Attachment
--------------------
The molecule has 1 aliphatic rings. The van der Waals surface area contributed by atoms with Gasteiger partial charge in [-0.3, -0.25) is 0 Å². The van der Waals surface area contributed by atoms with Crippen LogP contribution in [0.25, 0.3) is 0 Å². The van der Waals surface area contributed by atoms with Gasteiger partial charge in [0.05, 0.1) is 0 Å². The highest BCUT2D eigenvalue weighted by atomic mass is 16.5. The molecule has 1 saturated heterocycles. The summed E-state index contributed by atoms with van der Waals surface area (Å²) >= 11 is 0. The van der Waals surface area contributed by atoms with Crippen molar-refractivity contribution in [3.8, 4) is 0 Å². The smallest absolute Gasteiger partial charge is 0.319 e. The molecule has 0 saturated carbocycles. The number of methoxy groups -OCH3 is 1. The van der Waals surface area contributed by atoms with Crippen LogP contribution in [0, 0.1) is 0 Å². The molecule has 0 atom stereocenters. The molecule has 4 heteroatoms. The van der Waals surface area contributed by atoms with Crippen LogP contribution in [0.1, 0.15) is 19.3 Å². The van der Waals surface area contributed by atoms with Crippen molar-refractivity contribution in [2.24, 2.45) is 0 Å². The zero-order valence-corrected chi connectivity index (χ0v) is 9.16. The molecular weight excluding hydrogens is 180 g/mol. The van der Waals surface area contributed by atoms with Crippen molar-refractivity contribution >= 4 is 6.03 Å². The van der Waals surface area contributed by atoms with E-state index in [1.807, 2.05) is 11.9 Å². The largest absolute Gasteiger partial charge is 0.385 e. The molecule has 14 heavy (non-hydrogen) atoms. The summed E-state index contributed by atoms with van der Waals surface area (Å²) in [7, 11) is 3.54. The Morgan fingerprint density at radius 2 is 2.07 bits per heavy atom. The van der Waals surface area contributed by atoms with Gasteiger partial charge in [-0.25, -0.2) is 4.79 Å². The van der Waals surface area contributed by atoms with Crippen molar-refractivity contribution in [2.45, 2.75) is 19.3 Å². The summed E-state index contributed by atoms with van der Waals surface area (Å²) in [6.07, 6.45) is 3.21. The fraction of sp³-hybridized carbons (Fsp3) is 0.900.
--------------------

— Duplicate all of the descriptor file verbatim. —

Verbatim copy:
The molecule has 1 aliphatic rings. The van der Waals surface area contributed by atoms with Gasteiger partial charge in [-0.3, -0.25) is 0 Å². The van der Waals surface area contributed by atoms with Crippen LogP contribution in [0.25, 0.3) is 0 Å². The van der Waals surface area contributed by atoms with Gasteiger partial charge in [0.05, 0.1) is 0 Å². The highest BCUT2D eigenvalue weighted by atomic mass is 16.5. The molecule has 1 saturated heterocycles. The summed E-state index contributed by atoms with van der Waals surface area (Å²) >= 11 is 0. The van der Waals surface area contributed by atoms with Crippen molar-refractivity contribution in [3.8, 4) is 0 Å². The smallest absolute Gasteiger partial charge is 0.319 e. The molecule has 0 saturated carbocycles. The number of methoxy groups -OCH3 is 1. The van der Waals surface area contributed by atoms with Crippen LogP contribution in [0, 0.1) is 0 Å². The molecule has 0 atom stereocenters. The molecule has 4 heteroatoms. The van der Waals surface area contributed by atoms with Crippen LogP contribution in [0.1, 0.15) is 19.3 Å². The van der Waals surface area contributed by atoms with Crippen molar-refractivity contribution in [2.24, 2.45) is 0 Å². The zero-order valence-corrected chi connectivity index (χ0v) is 9.16. The molecular weight excluding hydrogens is 180 g/mol. The van der Waals surface area contributed by atoms with Crippen molar-refractivity contribution >= 4 is 6.03 Å². The van der Waals surface area contributed by atoms with E-state index in [1.807, 2.05) is 11.9 Å². The largest absolute Gasteiger partial charge is 0.385 e. The molecule has 14 heavy (non-hydrogen) atoms. The summed E-state index contributed by atoms with van der Waals surface area (Å²) in [7, 11) is 3.54. The Morgan fingerprint density at radius 2 is 2.07 bits per heavy atom. The van der Waals surface area contributed by atoms with Gasteiger partial charge in [-0.25, -0.2) is 4.79 Å². The van der Waals surface area contributed by atoms with Crippen molar-refractivity contribution in [2.45, 2.75) is 19.3 Å². The summed E-state index contributed by atoms with van der Waals surface area (Å²) in [6.07, 6.45) is 3.21. The fraction of sp³-hybridized carbons (Fsp3) is 0.900.